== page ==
This guide is intended for administrators who need to set up, configure, and maintain clusters with SUSE® Linux Enterprise High Availability Extension. For quick and efficient configuration and administration, the product includes both a graphical user interface and a command line interface (CLI). For performing key tasks, both approaches are covered in this guide. Thus, you can choose the appropriate tool that matches your needs.

Highly Available NFS Storage with DRBD and Pacemaker

This document describes how to set up highly available NFS storage in a two-node cluster, using the following components: DRBD* (Distributed Replicated Block Device), LVM (Logical Volume Manager), and Pacemaker as cluster resource manager.

Pacemaker Remote Quick Start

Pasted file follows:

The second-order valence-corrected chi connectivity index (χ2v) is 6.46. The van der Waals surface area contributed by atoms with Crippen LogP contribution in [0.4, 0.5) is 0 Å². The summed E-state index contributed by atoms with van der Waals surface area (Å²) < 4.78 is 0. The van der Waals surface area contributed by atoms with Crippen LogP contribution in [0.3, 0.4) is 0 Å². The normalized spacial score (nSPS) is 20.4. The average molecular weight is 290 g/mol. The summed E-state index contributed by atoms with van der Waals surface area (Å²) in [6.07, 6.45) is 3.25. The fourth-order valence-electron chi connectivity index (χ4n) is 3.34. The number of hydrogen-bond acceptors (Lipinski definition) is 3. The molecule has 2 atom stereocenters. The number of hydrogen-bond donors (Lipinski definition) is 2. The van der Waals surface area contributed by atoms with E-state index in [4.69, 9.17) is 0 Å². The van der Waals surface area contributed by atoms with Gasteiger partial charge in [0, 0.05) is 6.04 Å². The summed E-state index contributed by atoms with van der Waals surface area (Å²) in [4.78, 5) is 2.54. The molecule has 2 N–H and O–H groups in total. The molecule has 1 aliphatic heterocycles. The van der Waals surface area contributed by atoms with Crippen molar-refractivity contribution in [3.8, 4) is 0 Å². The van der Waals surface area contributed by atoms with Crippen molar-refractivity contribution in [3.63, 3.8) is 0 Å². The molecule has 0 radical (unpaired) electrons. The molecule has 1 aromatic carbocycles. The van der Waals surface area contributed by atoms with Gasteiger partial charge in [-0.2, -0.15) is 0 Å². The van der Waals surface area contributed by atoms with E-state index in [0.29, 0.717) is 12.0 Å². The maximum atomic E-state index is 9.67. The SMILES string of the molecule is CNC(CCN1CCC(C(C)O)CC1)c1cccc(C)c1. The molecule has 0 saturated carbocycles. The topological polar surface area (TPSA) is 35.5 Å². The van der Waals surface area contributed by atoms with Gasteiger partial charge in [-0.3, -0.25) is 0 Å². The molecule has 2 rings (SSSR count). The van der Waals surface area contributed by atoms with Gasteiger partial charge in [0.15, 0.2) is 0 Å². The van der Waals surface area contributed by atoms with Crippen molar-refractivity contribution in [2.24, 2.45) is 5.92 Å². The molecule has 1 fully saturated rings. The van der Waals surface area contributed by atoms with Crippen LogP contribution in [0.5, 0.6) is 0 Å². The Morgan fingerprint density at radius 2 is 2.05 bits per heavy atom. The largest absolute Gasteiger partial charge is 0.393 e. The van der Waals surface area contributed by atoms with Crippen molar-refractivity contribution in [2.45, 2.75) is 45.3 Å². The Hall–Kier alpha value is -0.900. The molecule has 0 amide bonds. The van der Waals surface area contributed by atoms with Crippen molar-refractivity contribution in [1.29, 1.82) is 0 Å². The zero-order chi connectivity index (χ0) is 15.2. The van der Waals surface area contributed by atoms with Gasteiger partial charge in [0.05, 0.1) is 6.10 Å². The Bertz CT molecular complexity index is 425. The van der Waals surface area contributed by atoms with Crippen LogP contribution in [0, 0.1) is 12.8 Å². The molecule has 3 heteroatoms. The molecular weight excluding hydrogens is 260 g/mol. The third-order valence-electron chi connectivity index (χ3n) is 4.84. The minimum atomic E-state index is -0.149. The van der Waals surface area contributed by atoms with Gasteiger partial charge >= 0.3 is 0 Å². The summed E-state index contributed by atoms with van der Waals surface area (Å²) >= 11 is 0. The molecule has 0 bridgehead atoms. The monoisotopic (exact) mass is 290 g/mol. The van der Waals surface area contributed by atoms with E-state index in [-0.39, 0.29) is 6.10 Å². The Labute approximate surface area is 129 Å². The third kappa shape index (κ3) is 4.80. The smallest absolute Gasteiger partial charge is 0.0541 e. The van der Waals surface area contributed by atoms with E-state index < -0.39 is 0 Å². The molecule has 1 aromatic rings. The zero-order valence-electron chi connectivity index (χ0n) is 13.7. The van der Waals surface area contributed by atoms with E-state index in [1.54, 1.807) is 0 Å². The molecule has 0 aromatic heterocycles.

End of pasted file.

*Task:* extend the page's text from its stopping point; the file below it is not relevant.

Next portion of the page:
This document guides you through the setup of a High Availability cluster with a remote node or a guest node, managed by Pacemaker and pacemaker_remote. Remote in pacemaker_remote does not refer to physical distance, but to the special status of nodes that do not run the complete cluster stack and thus are not regular members of the cluster.

Geo Clustering Quick Start

Geo clustering protects workloads across globally distributed data centers. This document guides you through the basic setup of a Geo cluster, using the Geo bootstrap scripts provided by the ha-cluster-bootstrap package.

Geo Clustering Guide